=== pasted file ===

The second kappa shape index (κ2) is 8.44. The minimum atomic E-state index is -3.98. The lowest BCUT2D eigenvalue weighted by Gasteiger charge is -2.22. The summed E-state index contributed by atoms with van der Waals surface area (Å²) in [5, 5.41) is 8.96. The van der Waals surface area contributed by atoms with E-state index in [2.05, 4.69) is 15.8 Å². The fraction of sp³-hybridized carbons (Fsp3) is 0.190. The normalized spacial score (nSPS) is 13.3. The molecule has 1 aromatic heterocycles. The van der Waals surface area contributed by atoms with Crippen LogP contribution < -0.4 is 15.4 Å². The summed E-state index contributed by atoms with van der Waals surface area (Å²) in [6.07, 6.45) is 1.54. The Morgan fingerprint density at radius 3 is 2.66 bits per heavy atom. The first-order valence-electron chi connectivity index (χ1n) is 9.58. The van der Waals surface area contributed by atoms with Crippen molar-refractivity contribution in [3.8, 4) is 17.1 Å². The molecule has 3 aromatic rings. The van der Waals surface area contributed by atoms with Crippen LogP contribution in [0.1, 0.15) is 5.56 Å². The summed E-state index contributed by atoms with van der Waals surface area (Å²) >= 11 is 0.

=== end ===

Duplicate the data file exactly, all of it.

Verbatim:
The second kappa shape index (κ2) is 8.44. The minimum atomic E-state index is -3.98. The lowest BCUT2D eigenvalue weighted by Gasteiger charge is -2.22. The summed E-state index contributed by atoms with van der Waals surface area (Å²) in [5, 5.41) is 8.96. The van der Waals surface area contributed by atoms with E-state index in [2.05, 4.69) is 15.8 Å². The fraction of sp³-hybridized carbons (Fsp3) is 0.190. The normalized spacial score (nSPS) is 13.3. The molecule has 1 aromatic heterocycles. The van der Waals surface area contributed by atoms with Crippen LogP contribution < -0.4 is 15.4 Å². The summed E-state index contributed by atoms with van der Waals surface area (Å²) in [6.07, 6.45) is 1.54. The Morgan fingerprint density at radius 3 is 2.66 bits per heavy atom. The first-order valence-electron chi connectivity index (χ1n) is 9.58. The van der Waals surface area contributed by atoms with Crippen molar-refractivity contribution in [3.8, 4) is 17.1 Å². The molecule has 3 aromatic rings. The van der Waals surface area contributed by atoms with Crippen LogP contribution in [0.1, 0.15) is 5.56 Å². The summed E-state index contributed by atoms with van der Waals surface area (Å²) >= 11 is 0.